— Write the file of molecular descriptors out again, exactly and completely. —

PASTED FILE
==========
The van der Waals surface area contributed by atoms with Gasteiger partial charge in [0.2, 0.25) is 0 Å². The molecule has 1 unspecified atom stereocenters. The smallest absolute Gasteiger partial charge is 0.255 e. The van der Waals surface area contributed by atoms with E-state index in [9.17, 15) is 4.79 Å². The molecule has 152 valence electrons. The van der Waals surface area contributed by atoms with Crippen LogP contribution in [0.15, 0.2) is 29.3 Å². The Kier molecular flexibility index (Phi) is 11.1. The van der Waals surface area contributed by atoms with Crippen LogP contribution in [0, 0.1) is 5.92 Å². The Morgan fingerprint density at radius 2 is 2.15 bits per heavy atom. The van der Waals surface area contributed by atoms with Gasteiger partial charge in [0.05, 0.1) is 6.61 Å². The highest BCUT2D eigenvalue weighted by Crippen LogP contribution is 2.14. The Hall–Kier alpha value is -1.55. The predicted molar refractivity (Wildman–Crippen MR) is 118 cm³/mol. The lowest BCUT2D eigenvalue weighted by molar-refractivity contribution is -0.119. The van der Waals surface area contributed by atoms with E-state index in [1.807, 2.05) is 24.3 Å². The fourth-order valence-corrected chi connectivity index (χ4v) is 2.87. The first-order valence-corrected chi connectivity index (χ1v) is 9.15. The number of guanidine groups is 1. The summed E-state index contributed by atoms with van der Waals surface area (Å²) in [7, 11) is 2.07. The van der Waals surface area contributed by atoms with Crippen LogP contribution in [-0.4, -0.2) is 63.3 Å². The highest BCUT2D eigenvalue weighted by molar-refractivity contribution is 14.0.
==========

The van der Waals surface area contributed by atoms with Gasteiger partial charge in [0.2, 0.25) is 0 Å². The molecule has 1 unspecified atom stereocenters. The smallest absolute Gasteiger partial charge is 0.255 e. The van der Waals surface area contributed by atoms with E-state index in [9.17, 15) is 4.79 Å². The molecule has 152 valence electrons. The van der Waals surface area contributed by atoms with Crippen LogP contribution in [0.15, 0.2) is 29.3 Å². The Kier molecular flexibility index (Phi) is 11.1. The van der Waals surface area contributed by atoms with Crippen LogP contribution in [0, 0.1) is 5.92 Å². The Morgan fingerprint density at radius 2 is 2.15 bits per heavy atom. The van der Waals surface area contributed by atoms with Gasteiger partial charge in [0.05, 0.1) is 6.61 Å². The highest BCUT2D eigenvalue weighted by Crippen LogP contribution is 2.14. The Hall–Kier alpha value is -1.55. The predicted molar refractivity (Wildman–Crippen MR) is 118 cm³/mol. The lowest BCUT2D eigenvalue weighted by molar-refractivity contribution is -0.119. The van der Waals surface area contributed by atoms with E-state index in [1.807, 2.05) is 24.3 Å². The fourth-order valence-corrected chi connectivity index (χ4v) is 2.87. The first-order valence-corrected chi connectivity index (χ1v) is 9.15. The number of guanidine groups is 1. The summed E-state index contributed by atoms with van der Waals surface area (Å²) in [7, 11) is 2.07. The van der Waals surface area contributed by atoms with Crippen LogP contribution in [-0.4, -0.2) is 63.3 Å². The highest BCUT2D eigenvalue weighted by molar-refractivity contribution is 14.0.